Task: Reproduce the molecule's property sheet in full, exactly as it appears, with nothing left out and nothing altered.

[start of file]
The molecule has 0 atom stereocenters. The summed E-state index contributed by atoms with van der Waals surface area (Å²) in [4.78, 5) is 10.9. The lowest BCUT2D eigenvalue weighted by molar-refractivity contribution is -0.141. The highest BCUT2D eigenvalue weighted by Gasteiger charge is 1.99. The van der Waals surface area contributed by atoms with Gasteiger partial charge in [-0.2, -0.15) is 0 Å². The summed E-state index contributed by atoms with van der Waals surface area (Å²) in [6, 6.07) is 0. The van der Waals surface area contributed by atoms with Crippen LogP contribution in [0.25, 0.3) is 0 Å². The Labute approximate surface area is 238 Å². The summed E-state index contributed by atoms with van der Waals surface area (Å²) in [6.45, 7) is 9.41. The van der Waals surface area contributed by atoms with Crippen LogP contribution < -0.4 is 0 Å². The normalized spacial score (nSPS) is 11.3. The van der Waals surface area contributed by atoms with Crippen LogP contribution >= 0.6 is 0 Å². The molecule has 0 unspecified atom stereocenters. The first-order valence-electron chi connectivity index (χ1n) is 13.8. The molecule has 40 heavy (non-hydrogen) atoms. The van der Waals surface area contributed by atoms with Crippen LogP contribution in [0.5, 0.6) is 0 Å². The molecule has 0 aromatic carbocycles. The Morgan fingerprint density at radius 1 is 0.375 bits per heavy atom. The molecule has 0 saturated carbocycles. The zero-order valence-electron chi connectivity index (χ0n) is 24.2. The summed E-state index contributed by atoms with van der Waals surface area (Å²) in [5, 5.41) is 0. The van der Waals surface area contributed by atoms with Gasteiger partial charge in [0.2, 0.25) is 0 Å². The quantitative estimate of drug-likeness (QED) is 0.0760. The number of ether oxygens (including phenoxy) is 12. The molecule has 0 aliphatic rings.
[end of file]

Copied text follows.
The molecule has 0 atom stereocenters. The summed E-state index contributed by atoms with van der Waals surface area (Å²) in [4.78, 5) is 10.9. The lowest BCUT2D eigenvalue weighted by molar-refractivity contribution is -0.141. The highest BCUT2D eigenvalue weighted by Gasteiger charge is 1.99. The van der Waals surface area contributed by atoms with Gasteiger partial charge in [-0.2, -0.15) is 0 Å². The summed E-state index contributed by atoms with van der Waals surface area (Å²) in [6, 6.07) is 0. The van der Waals surface area contributed by atoms with Crippen LogP contribution in [0.25, 0.3) is 0 Å². The Labute approximate surface area is 238 Å². The summed E-state index contributed by atoms with van der Waals surface area (Å²) in [6.45, 7) is 9.41. The van der Waals surface area contributed by atoms with Crippen LogP contribution < -0.4 is 0 Å². The normalized spacial score (nSPS) is 11.3. The van der Waals surface area contributed by atoms with Crippen LogP contribution >= 0.6 is 0 Å². The molecule has 0 unspecified atom stereocenters. The first-order valence-electron chi connectivity index (χ1n) is 13.8. The molecule has 40 heavy (non-hydrogen) atoms. The van der Waals surface area contributed by atoms with Crippen LogP contribution in [0.5, 0.6) is 0 Å². The molecule has 0 aromatic carbocycles. The Morgan fingerprint density at radius 1 is 0.375 bits per heavy atom. The molecule has 0 saturated carbocycles. The zero-order valence-electron chi connectivity index (χ0n) is 24.2. The summed E-state index contributed by atoms with van der Waals surface area (Å²) in [5, 5.41) is 0. The van der Waals surface area contributed by atoms with Gasteiger partial charge in [0.2, 0.25) is 0 Å². The quantitative estimate of drug-likeness (QED) is 0.0760. The number of ether oxygens (including phenoxy) is 12. The molecule has 0 aliphatic rings.